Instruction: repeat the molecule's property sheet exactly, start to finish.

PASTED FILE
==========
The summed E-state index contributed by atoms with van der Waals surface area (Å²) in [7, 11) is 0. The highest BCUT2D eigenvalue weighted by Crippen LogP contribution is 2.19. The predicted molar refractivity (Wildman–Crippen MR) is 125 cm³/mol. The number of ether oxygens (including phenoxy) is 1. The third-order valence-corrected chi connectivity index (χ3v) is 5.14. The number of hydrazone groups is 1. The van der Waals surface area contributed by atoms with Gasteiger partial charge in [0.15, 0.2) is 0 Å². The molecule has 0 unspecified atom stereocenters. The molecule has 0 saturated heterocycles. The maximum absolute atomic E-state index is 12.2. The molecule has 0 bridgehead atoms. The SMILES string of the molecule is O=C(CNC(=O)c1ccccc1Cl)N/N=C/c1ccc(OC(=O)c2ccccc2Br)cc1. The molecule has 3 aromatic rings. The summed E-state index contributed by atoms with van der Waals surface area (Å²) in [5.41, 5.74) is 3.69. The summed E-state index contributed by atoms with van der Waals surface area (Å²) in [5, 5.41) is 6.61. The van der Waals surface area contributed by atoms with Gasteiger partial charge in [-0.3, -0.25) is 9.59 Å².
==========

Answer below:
The summed E-state index contributed by atoms with van der Waals surface area (Å²) in [7, 11) is 0. The highest BCUT2D eigenvalue weighted by Crippen LogP contribution is 2.19. The predicted molar refractivity (Wildman–Crippen MR) is 125 cm³/mol. The number of ether oxygens (including phenoxy) is 1. The third-order valence-corrected chi connectivity index (χ3v) is 5.14. The number of hydrazone groups is 1. The van der Waals surface area contributed by atoms with Gasteiger partial charge in [0.15, 0.2) is 0 Å². The molecule has 0 unspecified atom stereocenters. The molecule has 0 saturated heterocycles. The maximum absolute atomic E-state index is 12.2. The molecule has 0 bridgehead atoms. The SMILES string of the molecule is O=C(CNC(=O)c1ccccc1Cl)N/N=C/c1ccc(OC(=O)c2ccccc2Br)cc1. The molecule has 3 aromatic rings. The summed E-state index contributed by atoms with van der Waals surface area (Å²) in [5.41, 5.74) is 3.69. The summed E-state index contributed by atoms with van der Waals surface area (Å²) in [5, 5.41) is 6.61. The van der Waals surface area contributed by atoms with Gasteiger partial charge in [-0.3, -0.25) is 9.59 Å².